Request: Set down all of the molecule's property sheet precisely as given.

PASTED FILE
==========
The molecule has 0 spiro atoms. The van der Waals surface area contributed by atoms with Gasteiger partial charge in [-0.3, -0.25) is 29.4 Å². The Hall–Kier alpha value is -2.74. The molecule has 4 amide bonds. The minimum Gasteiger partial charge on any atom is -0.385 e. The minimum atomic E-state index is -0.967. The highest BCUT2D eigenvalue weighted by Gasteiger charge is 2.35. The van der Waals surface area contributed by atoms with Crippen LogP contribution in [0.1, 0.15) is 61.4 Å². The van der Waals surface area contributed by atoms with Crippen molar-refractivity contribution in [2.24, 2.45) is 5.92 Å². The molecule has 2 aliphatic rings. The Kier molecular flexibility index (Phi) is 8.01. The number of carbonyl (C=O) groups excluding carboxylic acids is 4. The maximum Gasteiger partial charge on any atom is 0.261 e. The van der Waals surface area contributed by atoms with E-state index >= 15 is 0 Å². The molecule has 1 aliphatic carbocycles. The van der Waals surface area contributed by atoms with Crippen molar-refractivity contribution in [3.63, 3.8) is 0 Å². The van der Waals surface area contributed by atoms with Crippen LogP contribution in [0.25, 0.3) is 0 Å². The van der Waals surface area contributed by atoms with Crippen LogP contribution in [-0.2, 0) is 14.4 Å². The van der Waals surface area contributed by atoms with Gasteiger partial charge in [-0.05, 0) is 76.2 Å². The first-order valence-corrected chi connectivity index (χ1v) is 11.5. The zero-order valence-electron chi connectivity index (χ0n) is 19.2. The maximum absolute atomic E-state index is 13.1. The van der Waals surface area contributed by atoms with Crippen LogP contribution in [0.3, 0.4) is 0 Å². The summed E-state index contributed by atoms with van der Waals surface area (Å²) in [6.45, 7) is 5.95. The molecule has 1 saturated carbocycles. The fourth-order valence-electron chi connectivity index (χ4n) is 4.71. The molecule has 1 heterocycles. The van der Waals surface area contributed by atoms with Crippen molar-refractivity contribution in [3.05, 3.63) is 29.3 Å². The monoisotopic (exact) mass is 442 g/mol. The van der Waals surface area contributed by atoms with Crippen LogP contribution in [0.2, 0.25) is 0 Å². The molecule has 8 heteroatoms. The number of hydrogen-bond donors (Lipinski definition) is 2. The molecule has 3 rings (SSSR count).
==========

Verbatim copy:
The molecule has 0 spiro atoms. The van der Waals surface area contributed by atoms with Gasteiger partial charge in [-0.3, -0.25) is 29.4 Å². The Hall–Kier alpha value is -2.74. The molecule has 4 amide bonds. The minimum Gasteiger partial charge on any atom is -0.385 e. The minimum atomic E-state index is -0.967. The highest BCUT2D eigenvalue weighted by Gasteiger charge is 2.35. The van der Waals surface area contributed by atoms with Crippen LogP contribution in [0.1, 0.15) is 61.4 Å². The van der Waals surface area contributed by atoms with Crippen molar-refractivity contribution in [2.24, 2.45) is 5.92 Å². The molecule has 2 aliphatic rings. The Kier molecular flexibility index (Phi) is 8.01. The number of carbonyl (C=O) groups excluding carboxylic acids is 4. The maximum Gasteiger partial charge on any atom is 0.261 e. The van der Waals surface area contributed by atoms with E-state index >= 15 is 0 Å². The molecule has 1 aliphatic carbocycles. The van der Waals surface area contributed by atoms with Crippen molar-refractivity contribution in [3.63, 3.8) is 0 Å². The van der Waals surface area contributed by atoms with Crippen LogP contribution in [0.25, 0.3) is 0 Å². The van der Waals surface area contributed by atoms with Crippen LogP contribution in [-0.2, 0) is 14.4 Å². The van der Waals surface area contributed by atoms with Gasteiger partial charge in [-0.05, 0) is 76.2 Å². The first-order valence-corrected chi connectivity index (χ1v) is 11.5. The zero-order valence-electron chi connectivity index (χ0n) is 19.2. The maximum absolute atomic E-state index is 13.1. The van der Waals surface area contributed by atoms with Crippen LogP contribution in [0.3, 0.4) is 0 Å². The summed E-state index contributed by atoms with van der Waals surface area (Å²) in [6.45, 7) is 5.95. The molecule has 1 saturated carbocycles. The fourth-order valence-electron chi connectivity index (χ4n) is 4.71. The molecule has 1 heterocycles. The van der Waals surface area contributed by atoms with Crippen molar-refractivity contribution in [3.05, 3.63) is 29.3 Å². The monoisotopic (exact) mass is 442 g/mol. The van der Waals surface area contributed by atoms with Crippen LogP contribution in [0.2, 0.25) is 0 Å². The molecule has 8 heteroatoms. The number of hydrogen-bond donors (Lipinski definition) is 2. The molecule has 3 rings (SSSR count).